These almost always include the reportable range, precision (or imprecision), accuracy (or inaccuracy, bias), and the reference interval. Sometimes the studies include detection limit (or sensitivity), interference, and recovery. In US laboratories, the CLIA regulations define which characteristics need to be validated for methods with difference classifications of complexity. Fewer studies are required with less complex methods. More extensive testing is necessary for methods developed by the laboratory or modified by the laboratory.
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What experiments are usually performed?

Reportable range is validated by a linearity experiment, imprecision (or random error) determined from a replication study, and inaccuracy (or systematic error) assessed from a comparison of methods experiment, as well experiments for interference (constant systematic error) and recovery (proportional systematic error). Sensitivity is determined by a detection limit experiment. Reference intervals can be verified by testing samples from healthy people.
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Does linearity have to be validated?

It's actually the reportable range that must be validated. The objective in determining reportable range is to define the highest value that can be reported without diluting the sample. This is usually done by performing a linearity type of experiment, but there is no strict requirement that the method response has to be linear. However, the readout from instrument systems often is linear in the units that are reported.
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Does detection limit have to be validated for all tests?

No, for most tests it is sufficient to validate the reportable range using a linearity type of experiment. A more exact estimate of analytical performance around zero is needed only when there is special significance attached to low values for the test. Drug tests are an obvious example. Tumor markers are another example.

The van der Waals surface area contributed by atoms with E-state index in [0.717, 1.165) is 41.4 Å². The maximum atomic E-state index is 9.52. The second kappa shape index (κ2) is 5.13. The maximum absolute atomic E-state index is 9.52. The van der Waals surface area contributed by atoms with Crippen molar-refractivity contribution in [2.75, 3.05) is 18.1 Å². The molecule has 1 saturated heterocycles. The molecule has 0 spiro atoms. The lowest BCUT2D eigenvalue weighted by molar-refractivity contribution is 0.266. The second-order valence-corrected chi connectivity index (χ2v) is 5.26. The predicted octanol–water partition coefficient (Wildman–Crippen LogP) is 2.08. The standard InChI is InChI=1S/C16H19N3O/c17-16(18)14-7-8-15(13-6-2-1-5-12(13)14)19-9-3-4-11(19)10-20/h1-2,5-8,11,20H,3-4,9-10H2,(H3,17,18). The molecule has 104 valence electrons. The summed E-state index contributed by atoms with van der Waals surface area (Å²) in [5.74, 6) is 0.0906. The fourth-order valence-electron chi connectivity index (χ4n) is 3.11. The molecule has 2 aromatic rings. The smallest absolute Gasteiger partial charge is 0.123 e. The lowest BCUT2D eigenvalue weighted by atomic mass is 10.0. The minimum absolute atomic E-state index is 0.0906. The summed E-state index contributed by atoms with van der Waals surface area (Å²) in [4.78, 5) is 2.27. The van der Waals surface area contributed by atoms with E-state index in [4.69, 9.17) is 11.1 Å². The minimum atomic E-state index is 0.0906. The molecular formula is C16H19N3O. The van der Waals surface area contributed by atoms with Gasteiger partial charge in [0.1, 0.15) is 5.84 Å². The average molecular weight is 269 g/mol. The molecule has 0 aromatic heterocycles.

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How many materials need to be analyzed in a replication experiment?

Good planning would be to analyze the number of materials that will be used in routine quality control for that test. In US laboratories, CLIA places certain requirements on the number of materials to be used for different tests - e.g., a minimum of 2 levels or materials. Laboratory practices commonly include 3 materials for certain tests, such as blood gases and hematology. When possible, select control materials that can be continued for QC once the test is implemented in your laboratory.
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What comparison method should be used in the comparison of methods experiment?

Ideally, the comparison method should be a method that is free of systematic errors, i.e., a method whose accuracy or bias is minimal. In practice, most studies involve the routine service method that is to be replaced by the new method. In such studies, the objective is really to assess whether there will be any systematic changes in test values between the "old" method and the "new" method. If such systematic changes are uncovered, then it is important to document which method has the problem. Interference and recovery experiments are often helpful for pinpointing the problem and the method at fault.
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Why is there so much emphasis placed on the comparison of methods experiment?

Probably because this experiment uses real patient samples and reveals the kind of errors that will be encountered when the tests are used for patient care, which is particularly important when a laboratory changes methods. It also reveals different kinds of errors - proportional systematic, constant systematic, random error between methods - therefore providing a lot of quantitative information about method performance. Some of the other experiments seem to test conditions that may not be observed very often - e.g., interference, recovery, and detection limit.